• CORN:
    • 2023-24 corn planting seen unchanged y/y, with 7m hectares of trade quality
    • Farmers who couldn’t plant wheat because of the continued dryness will seek to sow corn
    • Higher fertilizer costs put a ceiling on acreage growth
    • Production potential is 56m tons
    • 2022-23 output seen at 34m, up 6.3% from last month
  • WHEAT:
    • Ongoing lack of rain is becoming a problem for wheat, even if plants have low water requirements at this early stage
      • Production estimate unchanged at 15.6m tons
    • In a separate report on Thursday, the Buenos Aires Grain Exchange said the most developed plants are already suffering the dryness
      • Dryness is also impeding sunflower planting: Buenos Aires

Ukraine 2023 grain, oilseed and sugar beet forecasts

Ukraine is likely to increase the combined 2023 grain and oilseeds harvest to about 76.7 million metric tons from 76.2 million tons in 2022 owing to higher yields, agriculture ministry data shows.

Ukraine Harvests Nearly 23m Tons of Grain so Far: Ministry

Ukrainian farmers have harvested almost 23m tons of early grains so far, Ukraine’s Agriculture Ministry says on website.

  • This includes 17.7m tons of wheat and 4.9m tons of barley
  • Odesa farmers already finished grain harvest, Zaporizhzhia region harvested 90% of available area
  • READ, Aug. 10: Ukraine Government Raises 2023 Grain Crop Outlook to 56.4M Tons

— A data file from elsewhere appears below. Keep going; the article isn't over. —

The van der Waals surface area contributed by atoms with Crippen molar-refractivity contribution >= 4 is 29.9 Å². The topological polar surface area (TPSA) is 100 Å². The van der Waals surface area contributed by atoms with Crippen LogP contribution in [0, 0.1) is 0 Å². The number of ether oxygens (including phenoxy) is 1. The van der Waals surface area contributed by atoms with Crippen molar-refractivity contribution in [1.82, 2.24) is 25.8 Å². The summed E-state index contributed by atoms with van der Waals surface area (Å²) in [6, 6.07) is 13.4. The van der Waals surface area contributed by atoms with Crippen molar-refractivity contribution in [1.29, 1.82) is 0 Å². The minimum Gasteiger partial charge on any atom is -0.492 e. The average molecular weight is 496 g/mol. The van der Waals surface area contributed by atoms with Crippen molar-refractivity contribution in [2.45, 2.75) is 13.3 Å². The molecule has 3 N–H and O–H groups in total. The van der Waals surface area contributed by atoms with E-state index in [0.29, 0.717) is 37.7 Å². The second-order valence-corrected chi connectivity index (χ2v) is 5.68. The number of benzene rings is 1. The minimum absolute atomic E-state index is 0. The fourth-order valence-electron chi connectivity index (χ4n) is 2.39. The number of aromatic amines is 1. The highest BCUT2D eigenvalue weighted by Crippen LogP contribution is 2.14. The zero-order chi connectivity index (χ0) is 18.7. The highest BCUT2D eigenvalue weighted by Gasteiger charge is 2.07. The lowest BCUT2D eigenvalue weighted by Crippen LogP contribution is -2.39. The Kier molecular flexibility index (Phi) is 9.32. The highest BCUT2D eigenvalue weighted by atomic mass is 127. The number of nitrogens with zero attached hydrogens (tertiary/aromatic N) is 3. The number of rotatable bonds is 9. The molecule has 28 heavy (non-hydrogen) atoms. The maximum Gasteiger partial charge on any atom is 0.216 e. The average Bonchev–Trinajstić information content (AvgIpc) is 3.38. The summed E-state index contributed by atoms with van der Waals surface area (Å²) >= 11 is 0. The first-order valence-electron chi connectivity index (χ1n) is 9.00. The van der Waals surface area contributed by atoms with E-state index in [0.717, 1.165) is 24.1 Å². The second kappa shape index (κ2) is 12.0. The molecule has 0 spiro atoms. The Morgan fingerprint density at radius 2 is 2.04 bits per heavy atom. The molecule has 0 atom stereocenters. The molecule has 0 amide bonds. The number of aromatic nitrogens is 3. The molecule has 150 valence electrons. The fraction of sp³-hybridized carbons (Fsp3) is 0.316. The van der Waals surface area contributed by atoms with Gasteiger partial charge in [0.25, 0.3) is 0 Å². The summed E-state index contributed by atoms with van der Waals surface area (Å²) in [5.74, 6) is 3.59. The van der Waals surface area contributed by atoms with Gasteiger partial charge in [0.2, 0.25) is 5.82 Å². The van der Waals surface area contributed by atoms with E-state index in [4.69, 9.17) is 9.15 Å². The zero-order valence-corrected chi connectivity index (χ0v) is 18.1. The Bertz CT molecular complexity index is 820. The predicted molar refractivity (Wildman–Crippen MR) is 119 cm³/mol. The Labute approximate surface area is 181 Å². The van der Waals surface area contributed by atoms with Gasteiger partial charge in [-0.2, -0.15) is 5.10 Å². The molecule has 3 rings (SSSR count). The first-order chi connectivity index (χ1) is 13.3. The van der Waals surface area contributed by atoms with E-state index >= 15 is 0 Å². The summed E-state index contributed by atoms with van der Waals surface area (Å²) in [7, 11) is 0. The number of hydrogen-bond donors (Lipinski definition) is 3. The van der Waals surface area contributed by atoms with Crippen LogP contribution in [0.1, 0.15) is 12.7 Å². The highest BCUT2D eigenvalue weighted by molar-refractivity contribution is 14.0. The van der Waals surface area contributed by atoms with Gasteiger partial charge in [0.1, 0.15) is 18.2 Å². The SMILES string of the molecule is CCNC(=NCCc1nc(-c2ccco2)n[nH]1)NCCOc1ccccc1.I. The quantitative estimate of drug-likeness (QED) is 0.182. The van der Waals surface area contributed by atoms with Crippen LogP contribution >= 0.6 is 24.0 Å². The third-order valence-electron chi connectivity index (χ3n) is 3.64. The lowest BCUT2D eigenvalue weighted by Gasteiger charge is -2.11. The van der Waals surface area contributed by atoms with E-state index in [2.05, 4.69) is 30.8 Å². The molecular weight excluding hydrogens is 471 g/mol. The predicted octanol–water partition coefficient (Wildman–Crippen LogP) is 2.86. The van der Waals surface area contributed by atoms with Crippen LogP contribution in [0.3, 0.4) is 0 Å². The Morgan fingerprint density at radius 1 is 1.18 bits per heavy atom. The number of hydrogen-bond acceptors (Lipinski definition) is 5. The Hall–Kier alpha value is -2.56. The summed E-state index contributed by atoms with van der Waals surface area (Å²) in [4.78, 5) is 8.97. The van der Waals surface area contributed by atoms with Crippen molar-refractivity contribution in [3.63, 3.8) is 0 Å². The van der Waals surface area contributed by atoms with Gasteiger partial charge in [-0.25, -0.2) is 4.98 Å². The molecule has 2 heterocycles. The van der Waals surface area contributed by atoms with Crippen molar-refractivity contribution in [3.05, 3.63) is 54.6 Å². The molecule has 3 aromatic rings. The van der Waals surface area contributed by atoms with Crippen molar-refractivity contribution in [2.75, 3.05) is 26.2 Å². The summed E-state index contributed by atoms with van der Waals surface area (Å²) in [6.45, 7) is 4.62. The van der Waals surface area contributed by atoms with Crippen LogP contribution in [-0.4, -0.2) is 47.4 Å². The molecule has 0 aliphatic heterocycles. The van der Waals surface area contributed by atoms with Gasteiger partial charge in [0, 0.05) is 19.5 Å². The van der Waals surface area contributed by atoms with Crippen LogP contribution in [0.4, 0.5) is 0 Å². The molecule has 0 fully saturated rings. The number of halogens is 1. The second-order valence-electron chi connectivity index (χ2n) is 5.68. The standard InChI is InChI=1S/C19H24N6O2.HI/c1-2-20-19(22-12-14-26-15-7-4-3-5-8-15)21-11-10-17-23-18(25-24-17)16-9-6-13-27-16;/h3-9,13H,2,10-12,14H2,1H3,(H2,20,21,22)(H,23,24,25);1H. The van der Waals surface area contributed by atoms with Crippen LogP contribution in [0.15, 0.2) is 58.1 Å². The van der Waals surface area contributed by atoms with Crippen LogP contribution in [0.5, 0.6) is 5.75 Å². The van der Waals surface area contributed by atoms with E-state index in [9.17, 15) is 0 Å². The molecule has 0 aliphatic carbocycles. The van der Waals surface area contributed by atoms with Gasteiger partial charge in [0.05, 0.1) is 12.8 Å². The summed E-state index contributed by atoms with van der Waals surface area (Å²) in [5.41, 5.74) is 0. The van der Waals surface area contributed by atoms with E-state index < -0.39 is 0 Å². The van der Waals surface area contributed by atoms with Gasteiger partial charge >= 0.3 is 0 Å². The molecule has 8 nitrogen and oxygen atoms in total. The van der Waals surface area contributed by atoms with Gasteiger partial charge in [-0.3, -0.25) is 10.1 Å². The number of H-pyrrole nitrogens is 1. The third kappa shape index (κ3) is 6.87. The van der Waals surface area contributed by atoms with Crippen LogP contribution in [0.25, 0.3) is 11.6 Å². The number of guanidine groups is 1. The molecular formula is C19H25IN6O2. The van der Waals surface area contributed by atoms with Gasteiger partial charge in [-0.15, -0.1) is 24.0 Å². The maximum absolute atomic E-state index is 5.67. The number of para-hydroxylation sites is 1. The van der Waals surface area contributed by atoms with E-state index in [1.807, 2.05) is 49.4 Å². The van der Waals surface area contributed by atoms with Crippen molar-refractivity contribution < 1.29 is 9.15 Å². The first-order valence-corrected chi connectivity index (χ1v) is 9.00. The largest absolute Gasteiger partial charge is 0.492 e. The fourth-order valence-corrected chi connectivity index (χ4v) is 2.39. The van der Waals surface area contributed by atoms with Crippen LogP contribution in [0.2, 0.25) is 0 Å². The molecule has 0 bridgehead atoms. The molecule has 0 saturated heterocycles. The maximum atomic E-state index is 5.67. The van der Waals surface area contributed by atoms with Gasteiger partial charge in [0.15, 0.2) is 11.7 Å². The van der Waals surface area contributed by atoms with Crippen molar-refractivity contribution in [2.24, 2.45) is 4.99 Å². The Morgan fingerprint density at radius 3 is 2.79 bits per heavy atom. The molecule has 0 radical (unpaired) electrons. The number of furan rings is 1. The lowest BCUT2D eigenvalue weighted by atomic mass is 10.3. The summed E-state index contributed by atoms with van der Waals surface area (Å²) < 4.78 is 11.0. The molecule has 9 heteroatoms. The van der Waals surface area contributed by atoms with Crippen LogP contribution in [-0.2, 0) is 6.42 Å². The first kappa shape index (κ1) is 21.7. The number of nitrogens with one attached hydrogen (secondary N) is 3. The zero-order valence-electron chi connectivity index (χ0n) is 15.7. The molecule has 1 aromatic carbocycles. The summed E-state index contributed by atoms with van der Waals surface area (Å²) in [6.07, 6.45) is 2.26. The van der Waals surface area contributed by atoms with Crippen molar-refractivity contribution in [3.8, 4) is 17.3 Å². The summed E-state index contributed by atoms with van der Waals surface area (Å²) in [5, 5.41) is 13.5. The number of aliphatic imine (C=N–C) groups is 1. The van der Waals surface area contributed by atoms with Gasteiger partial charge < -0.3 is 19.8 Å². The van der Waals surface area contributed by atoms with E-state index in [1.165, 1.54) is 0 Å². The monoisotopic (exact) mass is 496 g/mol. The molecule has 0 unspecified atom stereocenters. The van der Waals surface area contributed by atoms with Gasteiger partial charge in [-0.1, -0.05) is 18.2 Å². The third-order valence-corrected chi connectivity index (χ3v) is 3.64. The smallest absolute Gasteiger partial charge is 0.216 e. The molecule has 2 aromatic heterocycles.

• NOTE: Ukraine harvested 23.4m tons of grain as of Aug. 19 last year

Ukrainian Navy Designates Temporary Corridors for Trade Vessels

  • Trade ships will be admitted into corridors amid military risk
  • Routes to allow passage of ships in and out of Ukrainian ports

The Ukrainian navy designated new temporary Black Sea sea routes for trade vessels that are willing to navigate waters threatened by Russian forces.

The routes will focus on allowing ships to exit Ukrainian ports at Chornomorsk, Odesa and Pivdennyi, the Navy said in a statement on Facebook. Russia’s Defense Ministry said last month that all ships headed to Ukraine’s ports would be considered as potentially carrying military cargo.

“Vessels whose owners and captains officially confirm that they are ready to sail in the current conditions will be allowed to pass through the routes,” the statement said. It wasn’t immediately clear how many ships would be willing to sail in such conditions.

The routes will allow ships to move in and out of Ukrainian ports even amid Russia’s military threat and the risk of mining, it said.

The last ship with Ukrainian food cargo left the port of Odesa on July 16 as Russia pulled out of the Black Sea grain deal and continued attacks on Ukrainian port infrastructure.

Grain silos ablaze in western French port

French firefighters were battling a major blaze in grain storage silos Thursday in the western port of La Rochelle, authorities said.

The fire, which started around 0600 GMT, created a cloud of smoke visible for kilometres (miles) and is still raging, said officials of the Charente-Maritime region.

The four silos on fire are in a row and contain wheat, a spokeswoman for the fire brigade told AFP, adding the fire still risks spreading.

The site and nearby facilities have all been evacuated.

“We are in the process of confirming how many silos are impacted and putting ourselves in a position to protect the other silos,” she added, emphasising there was no immediate indication of an explosion risk.

Nearly one hundred firefighters had been mobilised and “requests for reinforcements” were in progress, the prefecture said.

US Halts Import of Rare Vessel of Polish Wheat at Houston

  • Authorities are citing contamination with corn, people say
  • Polish wheat is arriving in the US after drought hurt crops

The US is holding back a rare cargo of Polish wheat being imported into Houston, a move that may spark tensions with the European Union, according to people familiar with the matter.